Skin cancers (skin neoplasms) are named after the type of skin cell from which they arise.

Basal cell cancer originates from the lowest layer of the epidermis and is the most common but least dangerous skin cancer.

Squamous cell cancer originates from the middle layer, and is less common but more likely to spread and, if untreated, become fatal.

Melanoma, which originates in the pigment-producing cells (melanocytes), is the least common, but most aggressive, most likely to spread and, if untreated, become fatal.

Most cases are caused by over-exposure to UV rays from the sun or sunbeds. Treatment is generally via surgical removal.

Melanoma has one of the highest survival rates among cancers, with over 75% of people surviving 10 years.

There are three main types of skin cancer: basal cell carcinoma (BCC), squamous cell carcinoma (SCC) and malignant melanoma.

Basal cell carcinomas are present in sun-exposed areas of the skin, especially the face. They rarely metastasize and rarely cause death. They are easily treated with surgery or radiation.

Squamous cell carcinomas (SCC) are common but much less common than basal cell cancers. They metastasize more frequently than BCCs. Even then, the metastasis rate is quite low, with the exception of SCC of the lip, ear, and in immunosuppressed patients.

Basal cell carcinoma usually presents as a raised, smooth, pearly bump on the sun-exposed skin of the head, neck or shoulders.

Sometimes small blood vessels can be seen within the tumor. Crusting and bleeding in the center of the tumor frequently develop. It is often mistaken for a sore that does not heal. This form of skin cancer is the least deadly and with proper treatment can be completely eliminated, often without scarring.

Squamous cell carcinoma is commonly a red, scaling, thickened patch on sun-exposed skin. Some are firm hard nodules and dome shaped like keratoacanthomas.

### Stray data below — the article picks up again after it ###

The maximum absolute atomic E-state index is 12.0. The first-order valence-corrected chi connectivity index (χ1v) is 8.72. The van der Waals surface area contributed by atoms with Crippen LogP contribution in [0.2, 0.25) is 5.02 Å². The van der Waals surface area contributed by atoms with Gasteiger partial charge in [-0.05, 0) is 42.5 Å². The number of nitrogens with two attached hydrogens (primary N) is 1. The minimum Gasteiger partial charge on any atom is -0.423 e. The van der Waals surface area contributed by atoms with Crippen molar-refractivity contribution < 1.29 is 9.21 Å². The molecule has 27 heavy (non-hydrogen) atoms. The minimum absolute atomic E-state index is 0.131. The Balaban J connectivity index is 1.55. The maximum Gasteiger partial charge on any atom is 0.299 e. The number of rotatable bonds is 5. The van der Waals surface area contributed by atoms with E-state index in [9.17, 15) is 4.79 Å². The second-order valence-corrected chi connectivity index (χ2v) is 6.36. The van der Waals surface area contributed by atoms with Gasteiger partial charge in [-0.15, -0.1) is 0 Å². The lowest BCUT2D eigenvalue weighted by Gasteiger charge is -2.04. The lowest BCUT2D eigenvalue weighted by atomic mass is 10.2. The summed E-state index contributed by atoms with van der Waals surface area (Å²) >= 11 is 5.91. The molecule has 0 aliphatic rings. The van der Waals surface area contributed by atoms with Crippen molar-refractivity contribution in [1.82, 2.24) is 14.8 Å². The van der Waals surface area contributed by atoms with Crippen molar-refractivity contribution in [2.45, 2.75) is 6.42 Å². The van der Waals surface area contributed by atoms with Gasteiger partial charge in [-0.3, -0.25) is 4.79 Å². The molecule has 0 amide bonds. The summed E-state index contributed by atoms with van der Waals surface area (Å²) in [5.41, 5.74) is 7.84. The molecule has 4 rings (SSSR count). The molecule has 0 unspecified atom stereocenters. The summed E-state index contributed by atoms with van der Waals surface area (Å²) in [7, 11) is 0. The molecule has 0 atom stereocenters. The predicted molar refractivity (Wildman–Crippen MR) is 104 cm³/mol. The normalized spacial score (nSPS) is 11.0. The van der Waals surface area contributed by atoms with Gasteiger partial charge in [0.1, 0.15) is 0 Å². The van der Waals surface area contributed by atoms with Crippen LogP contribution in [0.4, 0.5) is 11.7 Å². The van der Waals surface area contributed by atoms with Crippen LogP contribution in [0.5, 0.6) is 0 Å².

Ulceration and bleeding may occur. When SCC is not treated, it may develop into a large mass. Squamous cell is the second most common skin cancer. It is dangerous but not nearly as dangerous as a melanoma.

Most melanomas consist of various colors from shades of brown to black. A small number of melanomas are pink, red or fleshy in color; these are called amelanotic melanomas which tend to be more aggressive.

Warning signs of malignant melanoma include a change in the size, shape, color or elevation of a mole. Other signs are the appearance of a new mole during adulthood or pain, itching, ulceration, redness around the site, or bleeding at the site.

An often-used mnemonic is “ABCDE”, where A= asymmetrical, B= “borders” (irregular= “Coast of Maine sign”), C= “color” (variegated), D= “diameter” (larger than 6 mm—the size of a pencil eraser) and E= “evolving.”

Treatment is dependent on the type of cancer, location of the cancer, age of the patient, and whether the cancer is primary or a recurrence.

Treatment is also determined by the specific type of cancer.

For a small basal cell cancer in a young person, the treatment with the best cure rate (Mohs surgery or CCPDMA) might be indicated.

In the case of an elderly frail man with multiple complicating medical problems, a difficult to excise basal cell cancer of the nose might warrant radiation therapy (slightly lower cure rate) or no treatment at all.

Topical chemotherapy might be indicated for large superficial basal cell carcinoma for good cosmetic outcome, whereas it might be inadequate for invasive nodular basal cell carcinoma or invasive squamous cell carcinoma.

In general, melanoma is poorly responsive to radiation or chemotherapy.

For low-risk disease, radiation therapy (external beam radiotherapy or brachytherapy), topical chemotherapy (imiquimod or 5-fluorouracil) and cryotherapy (freezing the cancer off) can provide adequate control of the disease; both, however, may have lower overall cure rates than certain type of surgery.

Mohs’ micrographic surgery (Mohs surgery) is a technique used to remove cancer with the least amount of surrounding tissue and the edges are checked immediately to see if the tumor has spread.

This provides the opportunity to remove the least amount of tissue and provide the best cosmetically favorable results.

This is especially important for areas where excess skin is limited, such as the face. Cure rates are equivalent to wide excision.

Special training is required to perform this technique. An alternative method is CCPDMA and can be performed by a pathologist not familiar with Mohs surgery.

In the case of disease that has spread (metastasized), further surgical procedures or chemotherapy may be required.



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